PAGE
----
The rat posesses two cholecalciferol‐induced calcium‐binding proteins, the cholecalcins (CaBP). The 9‐kDa CaBP is mainly concentrated in the duodenum while 28‐kDa CaBP is located in the kidney and cerebellum. The mRNA encoding 9‐kDa CaBP has been characterised using the cloned cDNA, pC109, synthesised from rat duodenal 9‐kDa CaBP mRNA [Desplan et al. (1983) J. Biol. Chem. 258, 13 502–13 505]. Nucleotide sequence analysis of this cDNA shows the presence of two stop codons, TGA and TAG, at positions 207 and 271, respectively, of the 3′ untranslated region. The cDNA‐hybridised mRNA, isolated from rat duodenum, directs the cell‐free synthesis of two proteins precipitable by antisera to 9‐kDa intestinal CaBP. A major protein comigrates with 9‐kDa CaBP whereas a minor product corresponds to a protein which is larger by 2000 Da. The minor protein appears to result from read‐through of the ‘leaky’ UGA stop signal. No protein band which was immunoprecipitable with 28‐kDa CaBP antiserum was detected when cDNA‐hybridised mRNA from rat kidney and cerebellum was translated in a cell‐free system. Northern blots show that the cDNA pC109 sequence hybridises to a homogeneous mRNA species 500–600 nucleotides long from rat duodenum. Larger mRNA species encoding 28‐kDa CaBP are undetectable in rat kidney and cerebellum even under low stringency conditions. All these findings demonstrate that there is no cross‐hybridisation between 9‐kDa and 28‐kDa CaBP mRNAs. Southern blot analysis of rat genomic DNA, that shows only one homologous 9‐kDa gene, is consistent with these findings. Thus, all our data indicate that there are distinct genes coding for each rat cholecalcin.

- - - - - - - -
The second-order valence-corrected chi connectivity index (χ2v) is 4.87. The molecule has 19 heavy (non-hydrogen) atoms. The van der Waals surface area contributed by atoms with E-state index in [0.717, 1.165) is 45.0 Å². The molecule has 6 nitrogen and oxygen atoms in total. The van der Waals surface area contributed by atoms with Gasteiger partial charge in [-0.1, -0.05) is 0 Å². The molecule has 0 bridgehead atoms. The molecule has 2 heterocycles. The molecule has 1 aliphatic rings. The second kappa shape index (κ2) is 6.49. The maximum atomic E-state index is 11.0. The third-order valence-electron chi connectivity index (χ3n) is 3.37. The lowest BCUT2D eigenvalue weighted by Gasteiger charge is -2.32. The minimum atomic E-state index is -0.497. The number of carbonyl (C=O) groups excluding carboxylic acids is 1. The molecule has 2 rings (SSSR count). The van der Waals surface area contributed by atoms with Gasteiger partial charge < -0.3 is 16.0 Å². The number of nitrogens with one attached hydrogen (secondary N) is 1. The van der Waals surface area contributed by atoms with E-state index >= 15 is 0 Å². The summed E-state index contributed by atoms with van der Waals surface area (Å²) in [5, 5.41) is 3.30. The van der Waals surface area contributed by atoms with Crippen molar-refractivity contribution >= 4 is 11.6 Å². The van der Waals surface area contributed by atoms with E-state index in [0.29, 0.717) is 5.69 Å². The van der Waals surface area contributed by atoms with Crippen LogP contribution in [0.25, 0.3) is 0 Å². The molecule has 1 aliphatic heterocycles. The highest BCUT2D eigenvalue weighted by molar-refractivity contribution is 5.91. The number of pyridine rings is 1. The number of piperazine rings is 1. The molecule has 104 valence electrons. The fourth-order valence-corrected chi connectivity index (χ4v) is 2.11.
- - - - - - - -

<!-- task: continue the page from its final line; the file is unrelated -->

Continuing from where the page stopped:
|Original language||English (US)|
|Number of pages||6|
|Journal||European Journal of Biochemistry|
|State||Published - Apr 1985|
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